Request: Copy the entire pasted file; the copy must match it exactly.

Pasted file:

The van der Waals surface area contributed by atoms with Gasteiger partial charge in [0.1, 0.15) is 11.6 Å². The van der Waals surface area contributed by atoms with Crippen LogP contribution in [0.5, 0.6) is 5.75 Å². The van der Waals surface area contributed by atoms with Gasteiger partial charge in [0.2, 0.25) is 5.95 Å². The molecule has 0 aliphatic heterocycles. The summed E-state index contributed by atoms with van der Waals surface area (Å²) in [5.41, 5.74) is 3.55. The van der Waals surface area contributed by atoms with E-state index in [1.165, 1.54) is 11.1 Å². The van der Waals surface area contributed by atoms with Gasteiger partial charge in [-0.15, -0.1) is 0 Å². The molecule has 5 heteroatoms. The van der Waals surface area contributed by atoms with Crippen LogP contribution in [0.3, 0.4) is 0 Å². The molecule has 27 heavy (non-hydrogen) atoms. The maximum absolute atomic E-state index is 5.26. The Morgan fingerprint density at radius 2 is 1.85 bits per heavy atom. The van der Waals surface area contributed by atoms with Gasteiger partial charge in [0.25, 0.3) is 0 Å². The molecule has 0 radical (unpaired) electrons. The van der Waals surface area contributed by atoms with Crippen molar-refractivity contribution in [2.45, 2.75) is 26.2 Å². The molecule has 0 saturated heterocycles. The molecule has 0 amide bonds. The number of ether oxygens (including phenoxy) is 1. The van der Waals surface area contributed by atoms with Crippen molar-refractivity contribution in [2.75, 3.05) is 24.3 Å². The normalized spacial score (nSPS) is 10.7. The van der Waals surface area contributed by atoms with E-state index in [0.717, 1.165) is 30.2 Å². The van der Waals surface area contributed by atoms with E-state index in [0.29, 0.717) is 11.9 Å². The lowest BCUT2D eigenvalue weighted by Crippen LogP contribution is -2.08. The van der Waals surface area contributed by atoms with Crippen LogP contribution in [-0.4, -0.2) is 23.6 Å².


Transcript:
The van der Waals surface area contributed by atoms with Gasteiger partial charge in [0.1, 0.15) is 11.6 Å². The van der Waals surface area contributed by atoms with Crippen LogP contribution in [0.5, 0.6) is 5.75 Å². The van der Waals surface area contributed by atoms with Gasteiger partial charge in [0.2, 0.25) is 5.95 Å². The molecule has 0 aliphatic heterocycles. The summed E-state index contributed by atoms with van der Waals surface area (Å²) in [5.41, 5.74) is 3.55. The van der Waals surface area contributed by atoms with E-state index in [1.165, 1.54) is 11.1 Å². The van der Waals surface area contributed by atoms with Gasteiger partial charge in [-0.15, -0.1) is 0 Å². The molecule has 5 heteroatoms. The van der Waals surface area contributed by atoms with Crippen LogP contribution in [0.3, 0.4) is 0 Å². The molecule has 27 heavy (non-hydrogen) atoms. The maximum absolute atomic E-state index is 5.26. The Morgan fingerprint density at radius 2 is 1.85 bits per heavy atom. The van der Waals surface area contributed by atoms with Gasteiger partial charge in [0.25, 0.3) is 0 Å². The molecule has 0 radical (unpaired) electrons. The van der Waals surface area contributed by atoms with Crippen molar-refractivity contribution in [2.45, 2.75) is 26.2 Å². The molecule has 0 saturated heterocycles. The molecule has 0 amide bonds. The number of ether oxygens (including phenoxy) is 1. The van der Waals surface area contributed by atoms with Crippen molar-refractivity contribution in [2.75, 3.05) is 24.3 Å². The normalized spacial score (nSPS) is 10.7. The van der Waals surface area contributed by atoms with E-state index in [0.717, 1.165) is 30.2 Å². The van der Waals surface area contributed by atoms with E-state index in [0.29, 0.717) is 11.9 Å². The lowest BCUT2D eigenvalue weighted by Crippen LogP contribution is -2.08. The van der Waals surface area contributed by atoms with Crippen LogP contribution in [-0.4, -0.2) is 23.6 Å².